Finally, can I welcome his commitment to explore the prospects for a social care levy? Will he commit either himself or, indeed, the Minister Huw Irranca-Davies to report to the Assembly on this enhanced social insurance model? I understand that a report is due in May. I think, Cabinet Secretary, that taking that forward could be a very important response to the parliamentary review on health and social care. Alongside his proposed vacant land tax and, indeed, his work on a disposable plastics tax, I think this all will show that Wales is at the forefront of progressive social reform.


Can I thank Jane Hutt for all those questions? Many of these debates began during the years in which she exercised the responsibilities as finance Minister here in the Assembly, and I know how familiar she will be with them.

I can give her an assurance that I have discussed all four tax proposals with the Chief Secretary to the Treasury, particularly in relation to the social care tax, to get doors open for us to discuss this idea with other parts of Whitehall, and in relation to the plastics tax to make sure that Wales is as much involved as we can be in the call for evidence that the UK Government is taking forward. The fact that we have offered to help make sure that that call for evidence is widely publicised in Wales will, I hope, open doors to her constituents and others to take part in it. She is absolutely right when she points to the fact that the public are ahead of this debate and are already taking actions in their own lives to address the detriment that plastics can have on the environment that we all have to enjoy.

As far as any mapping or pilots are concerned, I can say this to her, that in a sample survey of land identified in local development plans for housing development purposes, 25 per cent of all those sites turned out to have no activity taking place on them at all. It is a small survey, and it's a sample survey, so I wouldn't want to place enormous weight on it, but it's indicative, I think, of the scale of the issue.

In another development, the Welsh Government recently announced a project using £32 million-worth of financial transaction capital and £8 million of conventional capital on a stalled sites fund to bring forward sites so that they can be used for proper public purposes. There are over 400 sites in Wales identified as potential beneficiaries from that fund.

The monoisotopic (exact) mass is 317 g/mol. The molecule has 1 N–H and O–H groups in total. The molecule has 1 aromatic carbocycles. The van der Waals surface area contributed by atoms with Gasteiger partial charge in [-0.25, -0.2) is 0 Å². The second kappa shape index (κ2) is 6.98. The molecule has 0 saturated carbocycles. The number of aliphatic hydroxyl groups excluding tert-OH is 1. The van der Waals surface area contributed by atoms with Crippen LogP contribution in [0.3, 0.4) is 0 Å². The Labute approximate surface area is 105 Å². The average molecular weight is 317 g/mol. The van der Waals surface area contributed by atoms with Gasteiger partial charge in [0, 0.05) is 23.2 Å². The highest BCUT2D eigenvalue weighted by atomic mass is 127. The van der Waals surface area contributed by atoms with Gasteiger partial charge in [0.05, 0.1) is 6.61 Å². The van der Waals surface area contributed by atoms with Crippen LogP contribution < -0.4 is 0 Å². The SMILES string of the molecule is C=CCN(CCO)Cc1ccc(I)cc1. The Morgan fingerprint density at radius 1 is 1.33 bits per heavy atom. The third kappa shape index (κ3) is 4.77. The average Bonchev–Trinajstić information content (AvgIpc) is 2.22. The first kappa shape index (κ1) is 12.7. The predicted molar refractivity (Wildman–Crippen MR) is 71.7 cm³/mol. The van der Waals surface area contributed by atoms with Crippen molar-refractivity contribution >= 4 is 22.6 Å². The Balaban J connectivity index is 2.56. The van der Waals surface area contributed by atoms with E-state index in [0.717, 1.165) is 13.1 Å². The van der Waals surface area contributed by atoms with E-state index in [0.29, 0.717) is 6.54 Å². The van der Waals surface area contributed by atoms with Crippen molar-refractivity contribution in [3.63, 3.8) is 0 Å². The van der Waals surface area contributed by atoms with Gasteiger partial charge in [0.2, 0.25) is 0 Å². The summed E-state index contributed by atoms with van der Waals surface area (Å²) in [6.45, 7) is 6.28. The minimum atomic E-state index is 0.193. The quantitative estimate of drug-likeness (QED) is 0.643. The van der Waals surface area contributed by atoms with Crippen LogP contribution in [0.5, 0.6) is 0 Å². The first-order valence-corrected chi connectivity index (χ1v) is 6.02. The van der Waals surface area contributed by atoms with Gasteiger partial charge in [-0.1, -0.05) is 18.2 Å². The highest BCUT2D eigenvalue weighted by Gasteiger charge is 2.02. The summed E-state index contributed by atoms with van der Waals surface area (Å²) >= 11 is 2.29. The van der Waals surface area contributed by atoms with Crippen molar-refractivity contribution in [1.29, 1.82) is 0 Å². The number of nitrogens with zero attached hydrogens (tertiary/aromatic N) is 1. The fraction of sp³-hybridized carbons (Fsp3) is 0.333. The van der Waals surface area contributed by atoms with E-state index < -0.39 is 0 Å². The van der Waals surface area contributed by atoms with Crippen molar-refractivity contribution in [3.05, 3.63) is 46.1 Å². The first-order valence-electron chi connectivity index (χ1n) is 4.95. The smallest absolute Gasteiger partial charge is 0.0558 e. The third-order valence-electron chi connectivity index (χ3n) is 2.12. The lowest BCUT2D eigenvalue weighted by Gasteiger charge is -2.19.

Just a few questions on the work plan in terms of local taxation. Can the Cabinet Secretary tell us whether the work that he’s talking about in terms of renewing council tax is on the radical scale in terms of making the taxation burden fairer, for example, on the kind of lines that my party have proposed in the past, as well as Professor Gerry Holtham? When is that work to be published, and is it his intention to bring recommendations forward during this parliament?

And in terms of the land value tax and related work, has any research been commissioned in terms of when the Cabinet Secretary intends to publish or consult on that? Does he also intend to bring recommendations forward during this Parliament? And, finally, there is a reference to the commitment to review the current devolved taxation within three to five years from April of this year. Well, which will it be? Will it be within three years or within five years? Has the Government made a decision yet?


I thank Adam Price for all of those questions. We haven't made our minds up on the final question because it's still too early, we think, in the process.

In relation to the second home supplement within the land transaction tax, there are two parts of the work programme that have been specifically agreed with Plaid Cymru. We promised to produce a regional analysis of that, once the WRA was up and running, to see whether a tax might be calibratable to a local level, and I've taken seriously the points that Siân Gwenllian has made regularly in this Chamber about the way in which a second home tax may be having an unintended consequence of second home owners switching from domestic taxation to claiming to be businesses, and local authorities losing out on a potential income stream in that way, and that is now part of the work programme.